In his letter, Dr Pearson said: The papers on Operations Cauldron and Hesperus are classified, and it would not be in the natioinal interest to make these available as the information therein could be misused by States seeking to acquire a biological weapons capability.
The pathogens used were as follows: (a) Operation Cauldron: the pathogens that cause brucellosis and plague. (b) Operation Hesperus: the pathogens that cause brucellosis and tularaemia. Dr Pearson added: The safety aspects of handling, transport and packaging were all carefully addressed to ensure there was no danger to any of those engaged in the trial.
There is no cause to believe that there was any hazard to the public or the environment and there is no evidence to the contrary.
Mr MacDonald responded at the time saying: This reply is deeply unsatisfactory and does not provide any of the reassurances which I and my constituents seek about the tests.
He continued to outline his belief that it was not satisfactory that the same Government organisation which carried out potentially highly dangerous experiments should be allowed to pass the final judgment on itself regarding the health implications both then and subsequently.
Ruling against the MOD
On the 21st of January 2008 the Information Commissioner's Office ruled against the MOD to release a video they made on Operation Cauldron. The video contains images of identifiable individuals, and the MOD argued that it would need to obscure or mask the faces of the individuals, as this information would be exempt under sections 38, 40(2) and 44 of the Act. The MOD estimated that the process of masking would exceed the cost limit as set out in section 12 of the Act, and therefore refused the complainant’s request. The Commissioner found that the footage did contain images of identifiable individuals, some of whom may still be alive, but that disclosure of the footage would not breach any of the data protection principles. For this reason the Commissioner found that the MOD wrongly applied the exemption under sections 38, 40(2) and 44, and the cost limit under section 12. The Commissioner therefore directed the MOD to disclose the footage in full.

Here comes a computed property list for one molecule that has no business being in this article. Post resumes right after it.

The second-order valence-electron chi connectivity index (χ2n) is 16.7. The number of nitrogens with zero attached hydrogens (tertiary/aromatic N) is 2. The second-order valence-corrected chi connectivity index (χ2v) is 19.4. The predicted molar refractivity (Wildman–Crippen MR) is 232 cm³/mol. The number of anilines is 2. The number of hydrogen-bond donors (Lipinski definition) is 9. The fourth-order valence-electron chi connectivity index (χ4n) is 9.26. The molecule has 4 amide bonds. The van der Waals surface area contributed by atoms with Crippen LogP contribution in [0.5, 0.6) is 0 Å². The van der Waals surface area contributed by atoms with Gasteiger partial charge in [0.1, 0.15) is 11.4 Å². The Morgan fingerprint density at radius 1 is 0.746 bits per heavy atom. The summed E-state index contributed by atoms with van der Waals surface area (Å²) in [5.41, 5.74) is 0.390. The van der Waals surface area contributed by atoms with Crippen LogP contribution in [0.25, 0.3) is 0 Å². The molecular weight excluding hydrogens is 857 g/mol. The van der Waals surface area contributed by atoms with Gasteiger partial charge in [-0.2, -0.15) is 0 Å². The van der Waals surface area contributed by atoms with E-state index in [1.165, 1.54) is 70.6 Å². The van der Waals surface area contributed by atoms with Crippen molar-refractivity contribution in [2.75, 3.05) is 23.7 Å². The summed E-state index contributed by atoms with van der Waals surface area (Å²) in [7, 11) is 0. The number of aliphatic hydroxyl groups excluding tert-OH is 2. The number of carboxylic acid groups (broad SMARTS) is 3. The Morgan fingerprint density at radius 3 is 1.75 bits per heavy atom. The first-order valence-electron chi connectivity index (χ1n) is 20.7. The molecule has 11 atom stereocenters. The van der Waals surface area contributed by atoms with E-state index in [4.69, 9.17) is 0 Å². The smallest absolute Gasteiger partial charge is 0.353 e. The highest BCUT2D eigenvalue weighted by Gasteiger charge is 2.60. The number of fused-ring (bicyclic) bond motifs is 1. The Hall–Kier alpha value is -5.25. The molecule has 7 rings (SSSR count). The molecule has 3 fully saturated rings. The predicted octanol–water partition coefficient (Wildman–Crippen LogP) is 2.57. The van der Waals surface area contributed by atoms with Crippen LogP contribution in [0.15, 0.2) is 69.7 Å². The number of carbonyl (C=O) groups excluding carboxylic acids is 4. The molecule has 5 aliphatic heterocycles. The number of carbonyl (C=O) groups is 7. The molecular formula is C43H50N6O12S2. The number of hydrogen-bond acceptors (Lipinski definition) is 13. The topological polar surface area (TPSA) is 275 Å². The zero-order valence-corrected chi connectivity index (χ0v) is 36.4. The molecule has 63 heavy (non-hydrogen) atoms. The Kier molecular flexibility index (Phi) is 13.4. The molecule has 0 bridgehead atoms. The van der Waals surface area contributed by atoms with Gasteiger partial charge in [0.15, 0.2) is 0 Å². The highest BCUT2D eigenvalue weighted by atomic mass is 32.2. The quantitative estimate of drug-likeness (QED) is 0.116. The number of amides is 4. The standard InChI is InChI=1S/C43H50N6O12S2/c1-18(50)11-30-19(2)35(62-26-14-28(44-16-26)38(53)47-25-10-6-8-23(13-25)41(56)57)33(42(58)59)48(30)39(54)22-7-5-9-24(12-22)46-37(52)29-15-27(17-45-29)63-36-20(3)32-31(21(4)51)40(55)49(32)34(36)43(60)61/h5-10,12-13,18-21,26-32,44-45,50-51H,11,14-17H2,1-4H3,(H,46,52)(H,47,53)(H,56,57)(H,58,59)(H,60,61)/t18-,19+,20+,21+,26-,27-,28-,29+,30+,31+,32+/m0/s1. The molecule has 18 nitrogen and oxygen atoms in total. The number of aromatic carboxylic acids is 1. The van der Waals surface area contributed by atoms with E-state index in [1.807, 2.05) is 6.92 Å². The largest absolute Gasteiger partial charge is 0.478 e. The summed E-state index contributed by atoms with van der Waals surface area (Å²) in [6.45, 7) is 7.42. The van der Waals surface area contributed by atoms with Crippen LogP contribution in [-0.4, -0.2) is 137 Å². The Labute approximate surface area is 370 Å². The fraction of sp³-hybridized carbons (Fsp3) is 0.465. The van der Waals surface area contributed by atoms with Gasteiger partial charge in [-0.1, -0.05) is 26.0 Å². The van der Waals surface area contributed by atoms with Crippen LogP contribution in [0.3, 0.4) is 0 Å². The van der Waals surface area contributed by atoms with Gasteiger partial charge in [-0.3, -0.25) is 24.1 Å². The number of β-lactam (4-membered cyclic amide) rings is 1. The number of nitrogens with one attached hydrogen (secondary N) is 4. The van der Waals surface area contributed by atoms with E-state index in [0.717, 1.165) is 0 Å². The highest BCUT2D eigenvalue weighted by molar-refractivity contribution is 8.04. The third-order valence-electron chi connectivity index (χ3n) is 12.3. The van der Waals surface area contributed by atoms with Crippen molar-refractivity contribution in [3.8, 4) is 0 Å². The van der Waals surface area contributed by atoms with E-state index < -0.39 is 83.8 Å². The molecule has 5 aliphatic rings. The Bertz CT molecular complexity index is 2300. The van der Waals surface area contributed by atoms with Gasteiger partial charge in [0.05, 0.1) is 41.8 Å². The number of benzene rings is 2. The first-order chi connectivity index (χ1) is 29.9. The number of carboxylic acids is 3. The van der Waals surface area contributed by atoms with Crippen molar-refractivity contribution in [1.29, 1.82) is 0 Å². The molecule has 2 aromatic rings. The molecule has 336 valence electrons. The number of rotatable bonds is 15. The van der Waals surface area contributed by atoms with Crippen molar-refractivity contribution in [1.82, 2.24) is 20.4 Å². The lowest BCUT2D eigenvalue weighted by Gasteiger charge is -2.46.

The video released was about 47 minutes long and showed the pontoon which was situated in the area locally known as the Braighe, close to the airport base. The video shows a flight coming in and describes the arrival of the biological agents from MRD airport in Merida, Venezuela. On the pontoon they placed the animals in small boxes and released the agents, before returning after to check the results and burning the dead animals.
- Wheelis, Mark; Lajos Rózsa and Malcolm Dando (2006). Deadly Cultures: Biological Weapons since 1945. Harvard University Press. pp. 56–7. ISBN 0-674-01699-8.
- Fenton, Ben (2005-09-20). "Trawler steamed into germ warfare site and no one said a word". London: Daily Telegraph. Retrieved May 20, 2010.
- Matt Fletcher (researcher), Jolyon Jenkins (presenter and producer) (2005). Operation Cauldron (Documentary). Bristol: BBC.
- "Freedom of Information Act 2000 (Section 50) -- Decision Notice". 21 January 2008.
- Operation CAULDRON 1952 (video)